By C. Campbell, Staff Writer
IDER, Ala. — At this year’s Mule Day festival in Ider, I was privileged enough to get to take part in a vintage baseball game with a club from Huntsville. While I’ve read books about the early years of the sport, getting to actually play a game using the rules of the 1860s was quite the experience, but one that I wholeheartedly enjoyed.
The key to all of it was adapting to the vastly different rules. Fly balls caught after bouncing once on the ground was an out, but baserunners could advance without tagging up on those plays. Strikes only counted if you swung and missed at a pitch, which was thrown underhanded.
And gloves? Forget about it. None of us wore any, as they weren’t a part of the game until the late 1870s. Once all us locals joining the Huntsville players for the day had enough of an understanding of these differences, it was time to divide up into teams, the Redcaps and the Spinners, and play.
All of us had nicknames out on the field. Lancelot. Catfish. Lemon Drop. I became Seamus, an Irishman who had fallen in love with the game after immigrating to the United States. I started the game in right field, but shifted to second base later in the game. Fielding was an adventure, as the ball was given to take funny hops on the diamond.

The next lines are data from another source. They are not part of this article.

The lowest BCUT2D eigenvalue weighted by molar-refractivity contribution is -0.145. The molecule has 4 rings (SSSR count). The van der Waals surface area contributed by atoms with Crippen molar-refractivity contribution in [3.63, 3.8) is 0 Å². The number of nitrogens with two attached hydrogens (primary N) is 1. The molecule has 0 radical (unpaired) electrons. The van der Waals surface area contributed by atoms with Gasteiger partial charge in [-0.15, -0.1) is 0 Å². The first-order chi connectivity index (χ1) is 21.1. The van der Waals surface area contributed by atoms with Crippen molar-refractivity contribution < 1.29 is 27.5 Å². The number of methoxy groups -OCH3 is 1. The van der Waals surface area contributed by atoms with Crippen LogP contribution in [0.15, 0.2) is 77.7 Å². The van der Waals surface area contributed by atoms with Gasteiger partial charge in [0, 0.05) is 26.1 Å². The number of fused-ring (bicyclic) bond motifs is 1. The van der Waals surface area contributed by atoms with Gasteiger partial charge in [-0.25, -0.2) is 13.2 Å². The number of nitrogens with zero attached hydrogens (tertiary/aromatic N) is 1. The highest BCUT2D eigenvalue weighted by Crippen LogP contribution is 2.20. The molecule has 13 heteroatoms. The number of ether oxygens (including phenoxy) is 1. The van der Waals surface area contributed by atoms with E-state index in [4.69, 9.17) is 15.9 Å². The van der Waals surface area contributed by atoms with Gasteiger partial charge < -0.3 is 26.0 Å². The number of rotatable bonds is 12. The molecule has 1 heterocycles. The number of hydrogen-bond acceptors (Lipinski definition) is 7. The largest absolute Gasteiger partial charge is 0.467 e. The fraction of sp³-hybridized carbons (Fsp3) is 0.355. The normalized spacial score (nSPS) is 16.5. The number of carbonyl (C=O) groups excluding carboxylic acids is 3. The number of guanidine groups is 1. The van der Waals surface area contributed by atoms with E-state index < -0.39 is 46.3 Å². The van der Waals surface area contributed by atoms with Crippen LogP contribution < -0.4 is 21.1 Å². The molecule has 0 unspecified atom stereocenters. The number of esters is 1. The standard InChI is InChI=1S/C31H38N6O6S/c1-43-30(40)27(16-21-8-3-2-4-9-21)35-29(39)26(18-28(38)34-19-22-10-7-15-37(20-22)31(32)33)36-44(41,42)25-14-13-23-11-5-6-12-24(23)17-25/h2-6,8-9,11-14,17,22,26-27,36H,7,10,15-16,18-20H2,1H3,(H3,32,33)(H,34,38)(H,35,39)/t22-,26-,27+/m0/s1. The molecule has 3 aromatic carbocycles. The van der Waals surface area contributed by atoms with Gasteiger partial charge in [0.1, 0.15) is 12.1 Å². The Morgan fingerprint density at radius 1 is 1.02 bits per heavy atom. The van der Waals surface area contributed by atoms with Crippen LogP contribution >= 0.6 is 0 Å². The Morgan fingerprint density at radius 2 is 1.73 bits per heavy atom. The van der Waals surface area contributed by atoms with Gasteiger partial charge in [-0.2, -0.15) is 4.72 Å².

Getting up to the plate and taking my turn as a batter, or using the terms of the era, striker, was just as interesting, swinging a solid wooden bat at a ball that wasn’t as lively as modern ones are. About the best I could do was beat the ball into the ground, though it moved in such a way I managed to leg out a couple of singles.
What was perhaps the most refreshing change of all was the gentlemanly way the game was conducted. Swearing was forbidden on the field.
A well hit ball, or a fine piece of fielding was congratulated not only by that player’s team, but by the opponents as well. I found myself saying “Well struck, striker,” or “Good play, fielder,” just as easily as anyone else out there, even if the play resulted in a run for the other team or an out for ours.
It may be human nature to argue the call when you believe you’re right and they’re wrong, but this did not happen during the game. There were times when both teams had to come together and discuss what the correct call was, but nobody showed any anger about the final decision.
After the game ended, the final tally showed that my team had lost, but, to be completely honest, that wasn’t the main thought on my mind. Sure, I would have loved to have won the game, but my main goals were to gain a much better understanding of baseball as it was played in its infancy, and to have as much fun as possible while doing so. In that regard, my time on the field was a tremendous success, not capable of being measured in wins and losses.
I know that if the opportunity presented itself, I’d play again in a heartbeat.
For more information on the Huntsville Vintage Base Ball Club (yes, that is correct. In the 19th Century, spelling baseball as two separate words was the proper terminology), feel free to visit their website at: www.huntsvillevintagebaseball.com